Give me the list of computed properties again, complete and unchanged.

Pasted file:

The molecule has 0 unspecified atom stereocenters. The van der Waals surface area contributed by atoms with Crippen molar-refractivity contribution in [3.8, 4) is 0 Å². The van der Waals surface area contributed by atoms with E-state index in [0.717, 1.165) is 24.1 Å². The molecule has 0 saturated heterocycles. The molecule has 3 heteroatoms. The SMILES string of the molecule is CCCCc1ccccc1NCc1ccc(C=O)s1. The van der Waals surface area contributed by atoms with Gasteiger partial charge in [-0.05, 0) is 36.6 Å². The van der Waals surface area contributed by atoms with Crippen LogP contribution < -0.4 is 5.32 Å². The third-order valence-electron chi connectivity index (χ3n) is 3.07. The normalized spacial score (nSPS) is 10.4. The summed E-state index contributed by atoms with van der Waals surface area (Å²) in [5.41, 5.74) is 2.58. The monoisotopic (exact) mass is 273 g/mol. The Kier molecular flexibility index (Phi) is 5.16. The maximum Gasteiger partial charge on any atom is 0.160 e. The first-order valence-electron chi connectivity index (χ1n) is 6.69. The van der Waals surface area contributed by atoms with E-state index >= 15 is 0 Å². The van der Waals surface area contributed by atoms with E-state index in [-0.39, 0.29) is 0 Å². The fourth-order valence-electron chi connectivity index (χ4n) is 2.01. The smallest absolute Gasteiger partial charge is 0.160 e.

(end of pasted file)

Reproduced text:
The molecule has 0 unspecified atom stereocenters. The van der Waals surface area contributed by atoms with Crippen molar-refractivity contribution in [3.8, 4) is 0 Å². The van der Waals surface area contributed by atoms with E-state index in [0.717, 1.165) is 24.1 Å². The molecule has 0 saturated heterocycles. The molecule has 3 heteroatoms. The SMILES string of the molecule is CCCCc1ccccc1NCc1ccc(C=O)s1. The van der Waals surface area contributed by atoms with Gasteiger partial charge in [-0.05, 0) is 36.6 Å². The van der Waals surface area contributed by atoms with Crippen LogP contribution < -0.4 is 5.32 Å². The third-order valence-electron chi connectivity index (χ3n) is 3.07. The normalized spacial score (nSPS) is 10.4. The summed E-state index contributed by atoms with van der Waals surface area (Å²) in [5.41, 5.74) is 2.58. The monoisotopic (exact) mass is 273 g/mol. The Kier molecular flexibility index (Phi) is 5.16. The maximum Gasteiger partial charge on any atom is 0.160 e. The first-order valence-electron chi connectivity index (χ1n) is 6.69. The van der Waals surface area contributed by atoms with E-state index >= 15 is 0 Å². The van der Waals surface area contributed by atoms with E-state index in [-0.39, 0.29) is 0 Å². The fourth-order valence-electron chi connectivity index (χ4n) is 2.01. The smallest absolute Gasteiger partial charge is 0.160 e.